Saturday, December 17, 2011
Going to Cuba? You Need to Know This!
Cuba may be one of the more desirable destinations Canadians choose in great numbers every winter, but each season brings questions about its currency, its travel health policy requirements, and other concerns.
I receive questions from people who remember something about new Cuban legislation that states that even Canadians need to prove we have sufficient health coverage when we travel to Cuba. They want to know what that is all about.
And they are also confused about what kind of money we should be taking with us, and where and how we should exchange it to Cuban currency. Finally, there are question about the Cuban departure tax which they are not sure whether or not is covered in the price of the package upfront.
Here are the facts. Just over a year and a half ago Cuba introduced a new policy that requires travellers to present proof they have sufficient health coverage in order to be allowed entry.
At the outset, this caused a tremendous amount of confusion. Cuba did not do a very good job of outlining what it meant by sufficient, and what was the nature of burden of proof the traveller would need to demonstrate.
What this means for Canadians is that we must produce a provincial health card.
This is not to suggest you should not have supplementary travel coverage. It is important when travelling to Cuba as it is to any other destination.
Provincial health coverage does have its limitations. As an example, if it is deemed better to fly a patient home instead of accepting treatment there, only private plans will provide that service.
Most provincial plans will not cover costs upfront, and that may be what is expected by the hospital to which you are transported. This could be the same requirement with some private insurers as well, so it is best to check the fine print before you depart. On www.voyage.gc.ca it is clearly pointed out Cuban authorities will not allow anyone with outstanding medical bills to leave the country.
When purchasing your insurance, be advised that because of the decades-long embargo against Cuba by the United States, Cuba will not recognize a policy issued by a U.S. insurance company.
In terms of money, there are two official currencies used in Cuba. One is the Cuban Convertible Peso (CUC), which is used by tourists and can be purchased right at the airport upon arrival. This currency has no value outside the country, so arrive at the airport early enough on the day of your departure to change all of these pesos back to Canadian.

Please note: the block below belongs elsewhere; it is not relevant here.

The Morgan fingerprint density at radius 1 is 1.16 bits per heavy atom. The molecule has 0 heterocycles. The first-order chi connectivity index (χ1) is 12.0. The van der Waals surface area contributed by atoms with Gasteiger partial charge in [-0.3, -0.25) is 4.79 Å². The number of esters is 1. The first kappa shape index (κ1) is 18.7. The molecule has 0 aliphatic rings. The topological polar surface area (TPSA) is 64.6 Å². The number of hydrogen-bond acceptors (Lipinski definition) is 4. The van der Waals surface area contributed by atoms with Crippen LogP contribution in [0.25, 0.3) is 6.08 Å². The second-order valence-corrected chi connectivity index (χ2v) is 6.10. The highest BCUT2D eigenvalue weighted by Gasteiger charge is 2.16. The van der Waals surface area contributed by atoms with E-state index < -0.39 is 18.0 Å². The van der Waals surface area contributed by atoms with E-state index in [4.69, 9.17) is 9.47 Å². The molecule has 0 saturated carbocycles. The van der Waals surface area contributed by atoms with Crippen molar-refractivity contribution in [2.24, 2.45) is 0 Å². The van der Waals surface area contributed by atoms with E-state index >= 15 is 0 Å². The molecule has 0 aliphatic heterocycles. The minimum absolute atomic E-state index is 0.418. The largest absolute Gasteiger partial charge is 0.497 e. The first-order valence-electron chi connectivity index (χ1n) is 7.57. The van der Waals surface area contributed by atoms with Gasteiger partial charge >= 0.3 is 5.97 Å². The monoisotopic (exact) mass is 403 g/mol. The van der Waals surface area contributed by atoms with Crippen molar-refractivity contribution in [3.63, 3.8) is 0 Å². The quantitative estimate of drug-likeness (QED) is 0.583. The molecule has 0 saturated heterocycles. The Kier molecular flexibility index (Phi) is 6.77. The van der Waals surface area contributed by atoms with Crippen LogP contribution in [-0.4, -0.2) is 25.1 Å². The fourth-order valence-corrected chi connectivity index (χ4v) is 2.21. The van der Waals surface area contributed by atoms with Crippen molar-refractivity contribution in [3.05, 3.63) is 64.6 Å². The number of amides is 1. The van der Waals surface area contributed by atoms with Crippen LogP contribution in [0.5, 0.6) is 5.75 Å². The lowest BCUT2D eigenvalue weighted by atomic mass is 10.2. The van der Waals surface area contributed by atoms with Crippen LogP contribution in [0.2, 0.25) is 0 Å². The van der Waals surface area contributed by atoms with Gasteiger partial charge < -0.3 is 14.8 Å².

Their other currency is the National Peso or MN, which is worth a pittance of the CUC. Heed this warning: Apparently it is a common scam in Cuba for some merchants and others to try to give tourists change in MN instead of CUC.
I am often asked about the use of traveller's cheques in Cuba. Even though you may purchase them from a Canadian financial institution, the reality is that in Manitoba they are all, to my knowledge, processed through U.S. clearing houses.
While credit cards can be used in many establishments, they are not accepted everywhere. And you might as well leave your debit card at home. You will not likely be able to use it anywhere on the island. There are a few ATMs in place but even these are few and far between.
As a final note, I was surprised to find a caution on the website relating to renting automobiles in Cuba. The advisory suggests Canadians should avoid driving in Cuba completely.
Traffic accidents are one of the highest causes of arrest and detention of Canadians. That is because any accident that results in injury or death is automatically treated as a crime from the outset. The onus is on you, the driver, to prove your innocence. This is not easy to do when you don't speak Spanish.
It can take many months for a case to go to trial. In the meantime, your home is in Cuban detention.
Unlike Canada, rentals are all government-controlled. You will not be leaving the country until all outstanding real and perceived debts are satisfied, and from reports, the charges for damage can reach into the thousands of dollars.
Finally, there is a departure tax that must be paid before you leave Cuba. Many do not expect this, believing that charge has been included in the overall price of the vacation package by the tour operator. That is not the case, so hold on to 25 CUC per person. That is the airport tax that will be levied and it can only be paid in CUC currency.
This is truly a most wonderful country to visit, and thousands come back to Canada raving about the experience. The information here is meant to clear the widespread confusion.
If you have travel questions you would like answered, forward them to me @ firstname.lastname@example.org I will answer them directly and you will often see that answer publisher here, in the Winnipeg Free Press where I write a weekly column, and on http://www.tripatlas.com/ where I also publish many of my columns and stories to reach a national audience.
You can listen to my weekly radio show (The Journeys Travel Show) live at noon CST on http://www.cjob.comron/ Pradinuk is president of Journeys Travel & Leisure SuperCentre and can be heard Sundays at noon on CJOB.
Travel products, previous columns, travel tips, and travel stories can all be found at http://www.journeystravelgear.com/
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